Although current treatment options for AD are limited, the authors explain that in addition to Th2 antagonists (i.e. the anti IL-4R drug dupilumab), determining the key role of TSLP-receptor signaling and IL-22 that involve clinical trials with agents that target TSLP, Th22, and TH17/IL-23 will be of interest. Furthermore, the selection of therapeutics for patients with differing degrees of disease severity and /or phenotypes should be guided by defining the extent of activation in the skin and blood. For example, anti IL-23/IL-17 might provide beneficial responses particularly in intrinsic AD patients. The individual contributions of the TH22, Th17, and Th2 immune pathways to the disease phenotype will be clarified through clinical trials coupled with mechanistic studies that are currently in progress. This comprehensive review highlights the importance of translational medicine, from animal models to clinical trials, and how this approach is advancing AD research.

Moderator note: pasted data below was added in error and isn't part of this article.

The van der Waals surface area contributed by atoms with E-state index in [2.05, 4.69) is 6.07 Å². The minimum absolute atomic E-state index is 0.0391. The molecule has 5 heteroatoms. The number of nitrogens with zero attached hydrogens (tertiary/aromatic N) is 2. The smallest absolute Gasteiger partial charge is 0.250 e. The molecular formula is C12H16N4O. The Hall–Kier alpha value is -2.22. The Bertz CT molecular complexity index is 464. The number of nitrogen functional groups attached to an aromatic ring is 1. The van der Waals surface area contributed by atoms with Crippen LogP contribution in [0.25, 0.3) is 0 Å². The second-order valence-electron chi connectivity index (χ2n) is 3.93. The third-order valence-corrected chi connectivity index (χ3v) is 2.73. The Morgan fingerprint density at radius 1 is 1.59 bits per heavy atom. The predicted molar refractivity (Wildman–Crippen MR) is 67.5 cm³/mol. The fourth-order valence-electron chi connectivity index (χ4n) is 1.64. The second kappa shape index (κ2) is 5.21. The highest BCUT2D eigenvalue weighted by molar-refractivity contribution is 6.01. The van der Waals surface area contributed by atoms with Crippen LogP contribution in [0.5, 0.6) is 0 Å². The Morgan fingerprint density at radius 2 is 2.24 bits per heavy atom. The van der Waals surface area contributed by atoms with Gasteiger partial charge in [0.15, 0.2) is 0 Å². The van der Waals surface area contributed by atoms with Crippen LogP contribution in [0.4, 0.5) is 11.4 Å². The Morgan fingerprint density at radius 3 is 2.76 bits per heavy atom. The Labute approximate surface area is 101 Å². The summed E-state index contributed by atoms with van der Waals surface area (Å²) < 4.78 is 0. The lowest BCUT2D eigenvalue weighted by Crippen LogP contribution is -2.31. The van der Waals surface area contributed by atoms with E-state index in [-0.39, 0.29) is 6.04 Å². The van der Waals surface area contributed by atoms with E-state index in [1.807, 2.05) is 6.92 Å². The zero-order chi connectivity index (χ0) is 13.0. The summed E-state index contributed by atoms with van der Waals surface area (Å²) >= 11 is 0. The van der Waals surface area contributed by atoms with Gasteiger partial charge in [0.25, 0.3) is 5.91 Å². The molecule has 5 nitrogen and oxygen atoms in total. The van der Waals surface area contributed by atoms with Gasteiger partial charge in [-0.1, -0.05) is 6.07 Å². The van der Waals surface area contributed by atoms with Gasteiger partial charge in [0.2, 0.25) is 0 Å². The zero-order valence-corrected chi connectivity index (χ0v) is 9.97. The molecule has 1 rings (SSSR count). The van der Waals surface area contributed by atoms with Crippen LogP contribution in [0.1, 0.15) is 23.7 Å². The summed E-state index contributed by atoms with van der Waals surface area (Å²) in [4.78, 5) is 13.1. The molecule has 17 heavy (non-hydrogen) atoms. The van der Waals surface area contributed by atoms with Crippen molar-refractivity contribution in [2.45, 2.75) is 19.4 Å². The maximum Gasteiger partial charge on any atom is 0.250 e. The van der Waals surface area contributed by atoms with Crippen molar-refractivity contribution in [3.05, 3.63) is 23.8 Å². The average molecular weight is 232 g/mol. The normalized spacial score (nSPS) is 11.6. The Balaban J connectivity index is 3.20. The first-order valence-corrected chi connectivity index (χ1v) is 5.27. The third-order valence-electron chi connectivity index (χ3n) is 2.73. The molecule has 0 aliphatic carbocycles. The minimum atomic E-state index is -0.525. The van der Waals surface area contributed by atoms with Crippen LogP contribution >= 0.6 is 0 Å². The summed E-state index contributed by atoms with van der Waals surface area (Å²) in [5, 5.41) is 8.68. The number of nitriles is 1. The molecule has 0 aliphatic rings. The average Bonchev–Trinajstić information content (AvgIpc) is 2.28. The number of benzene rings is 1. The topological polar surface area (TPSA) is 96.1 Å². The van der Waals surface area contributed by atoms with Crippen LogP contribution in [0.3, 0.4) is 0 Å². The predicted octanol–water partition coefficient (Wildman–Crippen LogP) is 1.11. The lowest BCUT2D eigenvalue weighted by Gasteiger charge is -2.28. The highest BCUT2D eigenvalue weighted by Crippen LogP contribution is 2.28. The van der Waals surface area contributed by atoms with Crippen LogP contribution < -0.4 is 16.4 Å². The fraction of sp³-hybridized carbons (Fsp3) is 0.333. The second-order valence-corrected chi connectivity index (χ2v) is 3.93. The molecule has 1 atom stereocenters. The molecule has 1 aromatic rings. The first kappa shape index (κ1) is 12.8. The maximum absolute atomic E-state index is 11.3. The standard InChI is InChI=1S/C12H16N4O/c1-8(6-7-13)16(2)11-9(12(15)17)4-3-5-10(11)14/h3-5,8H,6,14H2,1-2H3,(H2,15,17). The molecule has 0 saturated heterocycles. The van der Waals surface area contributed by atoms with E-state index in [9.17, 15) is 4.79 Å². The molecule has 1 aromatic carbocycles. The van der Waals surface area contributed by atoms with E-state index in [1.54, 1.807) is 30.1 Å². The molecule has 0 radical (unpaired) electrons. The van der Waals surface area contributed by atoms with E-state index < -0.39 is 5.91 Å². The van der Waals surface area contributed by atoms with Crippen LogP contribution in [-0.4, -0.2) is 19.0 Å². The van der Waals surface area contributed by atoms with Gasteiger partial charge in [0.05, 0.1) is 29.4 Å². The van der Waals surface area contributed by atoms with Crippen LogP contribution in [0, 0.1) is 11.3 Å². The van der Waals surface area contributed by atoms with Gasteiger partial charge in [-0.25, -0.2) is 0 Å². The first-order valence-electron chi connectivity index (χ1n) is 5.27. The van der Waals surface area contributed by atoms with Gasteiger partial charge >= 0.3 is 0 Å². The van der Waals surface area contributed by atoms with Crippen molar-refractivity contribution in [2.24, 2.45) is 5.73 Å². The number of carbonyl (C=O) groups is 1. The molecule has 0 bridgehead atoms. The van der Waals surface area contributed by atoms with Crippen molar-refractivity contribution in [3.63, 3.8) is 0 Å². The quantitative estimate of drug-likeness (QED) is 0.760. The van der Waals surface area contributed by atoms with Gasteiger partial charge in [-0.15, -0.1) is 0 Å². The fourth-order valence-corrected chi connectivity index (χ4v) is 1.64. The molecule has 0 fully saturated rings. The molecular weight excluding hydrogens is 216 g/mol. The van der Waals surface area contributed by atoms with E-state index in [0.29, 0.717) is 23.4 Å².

Questions for the authors:
Recently, both basic science and clinical research have provided novel insights into the prevention, identification, and treatment options for AD. Do you anticipate these findings to improve outcomes for not only AD but other allergic diseases as well?
Yes, because the principle underlying causation of allergic diseases likely have in common a defective epithelial barrier and abberant immune response. This is modulated by different resident cells in each organ.
AD is most often a first step in a series of atopic diseases in the Atopic March that often leads to rhinitis, food allergy, and asthma. Could removing the first step in the Atopic March reduce the global burden of atopic disease?